ARDMORE, Okla. -- When Patrick Anderson went to bed on June 25, 2013, he was a healthy and active 21-year-old in the prime of his life.
But around 2:30 the next morning, he suffered sudden cardiac arrest and was unresponsive. His wife at the time called an ambulance then contacted his parents so they could quickly make the 40-mile trip from their home in Foster, Oklahoma, to Mercy Hospital Ardmore.
“He passed away three times,” said Nic Anderson, Patrick’s father. “They lost him at the house; they lost him on the way to the hospital; and they lost him at the hospital.”
Luckily, paramedics and Mercy physicians and providers were able to revive him and get him stable enough to transfer him to the intensive care unit (ICU) to begin using therapeutic hypothermia — a procedure that reduces a patient’s core temperature for a designated period of time to save brain cells and prevent or reduce the chance of brain damage.
Cool Down to Save Lives
During cardiac arrest, the heart stops pumping blood and oxygen to the brain. Even if the heartbeat and blood flow are restored, it is likely that the patient suffered a brain injury that may prevent a full recovery.
Using the therapeutic hypothermia process, doctors and nurses place the patient in an induced coma; administer cold saline through an IV; and begin cooling the patient’s core temperature from 98.6 degrees to 92 degrees using cooling pads that directly adhere to a patient’s skin. This process is for patients who suffer sudden cardiac arrest and do not wake up after they regain a pulse in the emergency department.
The therapeutic hypothermia process involves a medical device that monitors and controls the patient’s core temperature to ensure it stays at about 92 degrees, which is the optimal temperature to achieve the best patient outcomes. Patients stay at that temperature for about 24 hours then the machine slowly begins the warming process back to 98.6 degrees, which takes about 12 to 14 hours.
“Our goal is to cool the brain, which slows metabolism and thereby reduces the ongoing brain damage that was started during cardiac arrest,” said Dr. Kevin Reed, critical care physician and director of the ICU at Mercy Hospital Ardmore.
Mercy Hospital Ardmore began using therapeutic hypothermia in 2011. So far, the results have been encouraging.
Of the patients who survive sudden cardiac arrest but do not undergo a cooling procedure, less than 5 percent are expected to regain good neurologic function. And, most of the patients who survive remain in a comatose condition. Most studies show that 22 to 28 percent of patients who are cooled, however, will awaken and regain much of their previous mental capabilities.
At Mercy Hospital Ardmore, the statistics are even better. Since starting the program five years ago, 32 percent of patients who received therapeutic hypothermia survived. About 26 percent of the patients cooled survived with normal neurological function.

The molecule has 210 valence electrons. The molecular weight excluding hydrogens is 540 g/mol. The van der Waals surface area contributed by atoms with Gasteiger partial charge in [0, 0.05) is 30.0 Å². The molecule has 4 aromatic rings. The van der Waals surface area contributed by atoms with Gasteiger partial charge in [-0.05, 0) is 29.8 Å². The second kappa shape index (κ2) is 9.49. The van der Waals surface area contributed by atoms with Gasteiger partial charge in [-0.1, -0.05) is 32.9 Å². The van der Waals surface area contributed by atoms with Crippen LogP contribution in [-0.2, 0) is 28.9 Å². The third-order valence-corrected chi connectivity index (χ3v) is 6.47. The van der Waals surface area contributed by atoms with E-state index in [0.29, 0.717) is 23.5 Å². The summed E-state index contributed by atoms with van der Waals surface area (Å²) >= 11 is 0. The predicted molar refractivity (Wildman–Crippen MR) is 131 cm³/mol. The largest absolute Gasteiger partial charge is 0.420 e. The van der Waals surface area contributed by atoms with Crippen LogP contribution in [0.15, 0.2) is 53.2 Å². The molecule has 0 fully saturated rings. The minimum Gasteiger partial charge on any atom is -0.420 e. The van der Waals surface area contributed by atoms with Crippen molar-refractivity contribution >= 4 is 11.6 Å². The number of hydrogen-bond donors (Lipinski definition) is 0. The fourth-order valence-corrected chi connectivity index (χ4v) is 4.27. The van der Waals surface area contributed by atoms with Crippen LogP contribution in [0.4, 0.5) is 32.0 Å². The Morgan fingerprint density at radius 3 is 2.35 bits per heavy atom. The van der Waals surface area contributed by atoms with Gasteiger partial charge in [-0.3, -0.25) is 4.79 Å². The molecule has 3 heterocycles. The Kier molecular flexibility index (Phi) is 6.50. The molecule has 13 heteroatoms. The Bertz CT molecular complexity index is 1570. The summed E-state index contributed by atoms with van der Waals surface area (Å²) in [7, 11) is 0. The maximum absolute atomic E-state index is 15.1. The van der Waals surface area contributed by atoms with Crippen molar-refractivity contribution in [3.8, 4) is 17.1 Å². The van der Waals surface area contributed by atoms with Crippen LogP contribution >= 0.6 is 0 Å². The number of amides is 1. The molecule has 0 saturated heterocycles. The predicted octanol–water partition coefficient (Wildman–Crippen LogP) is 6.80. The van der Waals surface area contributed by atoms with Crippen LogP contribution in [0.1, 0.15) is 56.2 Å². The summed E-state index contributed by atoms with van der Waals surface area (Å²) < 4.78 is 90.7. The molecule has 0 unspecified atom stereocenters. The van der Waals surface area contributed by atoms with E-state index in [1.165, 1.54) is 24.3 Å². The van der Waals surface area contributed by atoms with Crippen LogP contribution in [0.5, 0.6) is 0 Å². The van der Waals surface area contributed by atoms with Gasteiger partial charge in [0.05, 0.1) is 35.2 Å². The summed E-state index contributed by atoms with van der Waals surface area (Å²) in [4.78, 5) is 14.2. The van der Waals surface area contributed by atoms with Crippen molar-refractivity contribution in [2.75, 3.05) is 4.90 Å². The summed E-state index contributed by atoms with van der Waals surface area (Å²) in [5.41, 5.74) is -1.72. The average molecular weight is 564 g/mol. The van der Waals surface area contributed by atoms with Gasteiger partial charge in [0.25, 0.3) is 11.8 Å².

Patrick Anderson was one of the lucky ones.
After undergoing the therapeutic hypothermia process at Mercy, doctors did not expect Patrick Anderson to wake up. Shortly after completing therapeutic hypothermia, he was transferred to Oklahoma City where he stayed for more than a week before a miracle happened.
For days, there were no signs of brain function and he was diagnosed with a severe brain injury. Doctors started speaking to Patrick Anderson’s family about whether he would want to live in a vegetative state or if it was better to let him go. Luckily, they did not have to make that difficult decision.
After a few days, Patrick Anderson began responding to pain stimuli and even followed simple commands, such as blinking his eyes and sticking out his tongue when asked. On the day when the care team was taking him off of the ventilator, Patrick Anderson woke up and asked for his parents.
Initially, Patrick Anderson couldn’t see, walk or even feed himself. His sight eventually returned and after weeks of rehabilitation and a lot of determination, he began to walk again and care for himself.
“He has the best attitude and was ready to do more than what they (therapists) said,” said Holly Anderson, Patrick’s mom.
Patrick Anderson did suffer a brain injury, but he has made significant strides in his recovery and continues to improve every day.
Now 24, Patrick Anderson lives alone and is enrolled at Rose State College in Midwest City, Oklahoma. He hopes to work in the medical field in the future, possibly as an X-ray or ultrasound technician. He also stays active by running, biking and playing basketball with his three younger brothers.
The Andersons are thankful for the paramedics and the staff in the emergency department and ICU at Mercy Hospital Ardmore and their swift action to start therapeutic cooling.
“The Ardmore hospital did an amazing job and they saved his life,” said Nic Anderson. “Without their expertise and staffing, I don’t think he would be with us today.”